ITP Marks 5 Millionth Passenger

    GRAND RAPIDS — Carla Marion rides The Rapid every day to and from work, but last Tuesday’s ride home wasn’t just like every other day’s.

      As she was preparing to board a Rapid bus at 4:42 at the downtown transit center on Ionia, Marion was greeted by members of the ITP Board and ITP Executive Director Peter Varga, on hand to congratulate her for being the transit system’s 5 millionth passenger of the year.

    Marion, of Grand Rapids, was honored with a year’s worth of free monthly bus passes, a bouquet of balloons and a sack full of gear bearing The Rapid logo.

    According to the ITP, The Rapid is one of the fastest growing transit systems in the Midwest, with a ridership that has grown 65 percent since 1995. 

    Varga expects that by the end of fiscal 2002, the transit system will have served 5.5 million passengers.

    “That means we have added over a million rides in just two years,” he said. “I think this clearly demonstrates the importance of public transportation to residents of the Grand Rapids metro area.”

    He credits the growth in ridership to system improvements put in place after the successful transit millage in 2000, including the addition of evening and Sunday service and introduction of the PASS program.

    For the third quarter of this year, total ridership was 1.3 million, up 9.4 percent from 2001’s third quarter.

    The Rapid’s performance report shows that buses arrived on schedule 91 percent of the time, up from 86 percent for the same period a year ago.

    A metro area ridership survey completed in June revealed that work related trips were by far the primary reason for using the bus system.

    Some 58 percent of riders identified “work” or “work related” as the purpose of their trip.

    Thus, some 3.2 million of the estimated 5.5 million trips in fiscal 2001-2002 are directly related to employment.

    Shopping came in second, accounting for 11 percent of rips. School transportation, college and K-12, accounted for 8 percent of trips. 

    Of those surveyed, 77 percent said they didn’t have their own car to make the trip. And nearly 75 percent said they ride the bus five or more days a week.

    According to the American Public Transportation Association, public transportation ridership nationwide has been increasing for six consecutive years.

    APTA attributes the growth to higher levels of investment by federal, state and local sources, expansion of service with new lines and extensions and enhanced customer services offered by transit systems. 

    In related news, at last week’s ITP board meeting, Grand Valley State University renewed its service agreement with ITP for Route 50, the “campus connector” that runs between GVSU’s Allendale and downtown campuses.

    The university originally entered into a contract with ITP for the service in August 2000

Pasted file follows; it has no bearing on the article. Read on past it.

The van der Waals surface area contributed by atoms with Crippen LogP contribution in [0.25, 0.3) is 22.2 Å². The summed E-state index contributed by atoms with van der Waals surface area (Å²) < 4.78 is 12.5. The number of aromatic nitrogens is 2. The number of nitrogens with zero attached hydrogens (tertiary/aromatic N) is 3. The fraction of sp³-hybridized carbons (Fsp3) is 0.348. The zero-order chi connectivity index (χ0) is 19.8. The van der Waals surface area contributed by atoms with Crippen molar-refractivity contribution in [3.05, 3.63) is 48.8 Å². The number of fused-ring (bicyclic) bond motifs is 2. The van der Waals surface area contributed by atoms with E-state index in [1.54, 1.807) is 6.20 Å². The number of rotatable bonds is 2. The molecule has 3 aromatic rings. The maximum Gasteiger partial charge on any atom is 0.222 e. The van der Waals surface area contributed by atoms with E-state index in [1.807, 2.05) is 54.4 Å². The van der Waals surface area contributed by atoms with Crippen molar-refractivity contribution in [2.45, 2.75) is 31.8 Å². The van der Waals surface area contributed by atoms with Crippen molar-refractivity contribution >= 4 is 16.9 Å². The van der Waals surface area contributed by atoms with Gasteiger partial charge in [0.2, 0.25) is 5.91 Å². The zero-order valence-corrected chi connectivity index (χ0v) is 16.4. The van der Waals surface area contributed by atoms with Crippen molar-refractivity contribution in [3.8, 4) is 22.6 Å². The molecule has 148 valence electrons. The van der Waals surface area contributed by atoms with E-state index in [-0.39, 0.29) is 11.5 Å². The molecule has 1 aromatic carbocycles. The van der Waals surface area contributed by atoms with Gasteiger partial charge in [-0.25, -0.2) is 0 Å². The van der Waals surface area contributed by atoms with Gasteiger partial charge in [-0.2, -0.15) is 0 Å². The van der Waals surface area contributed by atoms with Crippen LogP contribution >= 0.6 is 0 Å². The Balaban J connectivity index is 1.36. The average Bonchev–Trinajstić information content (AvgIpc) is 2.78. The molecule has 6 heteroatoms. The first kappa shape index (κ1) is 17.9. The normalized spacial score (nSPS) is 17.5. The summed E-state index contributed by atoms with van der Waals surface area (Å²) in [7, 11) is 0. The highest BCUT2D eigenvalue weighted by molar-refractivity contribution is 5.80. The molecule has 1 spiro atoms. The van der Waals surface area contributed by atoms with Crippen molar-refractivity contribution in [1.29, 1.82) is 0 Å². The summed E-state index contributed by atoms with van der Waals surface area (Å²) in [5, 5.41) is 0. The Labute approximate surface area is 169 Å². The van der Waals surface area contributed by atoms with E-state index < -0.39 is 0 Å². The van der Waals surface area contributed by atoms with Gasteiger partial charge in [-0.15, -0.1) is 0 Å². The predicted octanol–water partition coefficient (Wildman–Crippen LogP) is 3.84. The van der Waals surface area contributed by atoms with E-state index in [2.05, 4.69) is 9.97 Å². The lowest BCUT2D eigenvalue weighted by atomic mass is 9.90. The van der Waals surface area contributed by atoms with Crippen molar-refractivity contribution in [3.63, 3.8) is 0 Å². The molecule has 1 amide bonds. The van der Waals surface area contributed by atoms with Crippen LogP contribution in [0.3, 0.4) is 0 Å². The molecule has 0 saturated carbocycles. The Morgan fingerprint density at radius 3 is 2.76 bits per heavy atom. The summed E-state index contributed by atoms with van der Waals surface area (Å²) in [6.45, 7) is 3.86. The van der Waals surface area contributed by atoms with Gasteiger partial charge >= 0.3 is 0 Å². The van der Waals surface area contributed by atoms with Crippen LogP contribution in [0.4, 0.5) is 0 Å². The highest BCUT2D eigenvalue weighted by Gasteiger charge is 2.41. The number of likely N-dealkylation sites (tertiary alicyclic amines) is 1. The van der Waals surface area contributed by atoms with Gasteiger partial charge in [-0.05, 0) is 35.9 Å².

Before entering the agreement, the university had about 700 students a day riding between its two campuses, said Lisa Haynes, director of operations for GVSU’s downtown campus.

    She said last year campus connector ridership was up to about 1,250 a day. Ridership has increased by more than 40 percent this year.

    Beginning this semester, service frequencies Monday through Thursday from 7 a.m. to 6 p.m. were stepped up to every 20 minutes from the previous service level of every 30 minutes. 

    GVSU’s agreement with ITP also provides off campus shuttle service to the Allendale campus from surrounding student housing and a paratransit service for the disabled. 

    Haynes said Route 50 service has provided the connection that allows the two campuses to function as one rather than independently of each other. Students don’t have to be concerned about where they take a class, she said, because there’s a way to get to either campus.

    “It’s easy, it’s fast and it’s a good way to educate them on public transportation. A lot of them have never used it before.”

    Haynes noted the university is interested in maintaining a long-term relationship with ITP and is looking at the possibility of increasing services to students beyond the campus connector route.

    ITP Chairman George Heartwell asked what ITP could do to encourage Grand Valley students to use the bus line for transportation needs other than shuttling between campuses.

    Haynes said the university is working with student government on spreading the word among various student organizations about the availability of bus service to get them to and from other locations.

    “We’re trying to provide different opportunities for students to appreciate what the greater Grand Rapids community has to offer,” she said.

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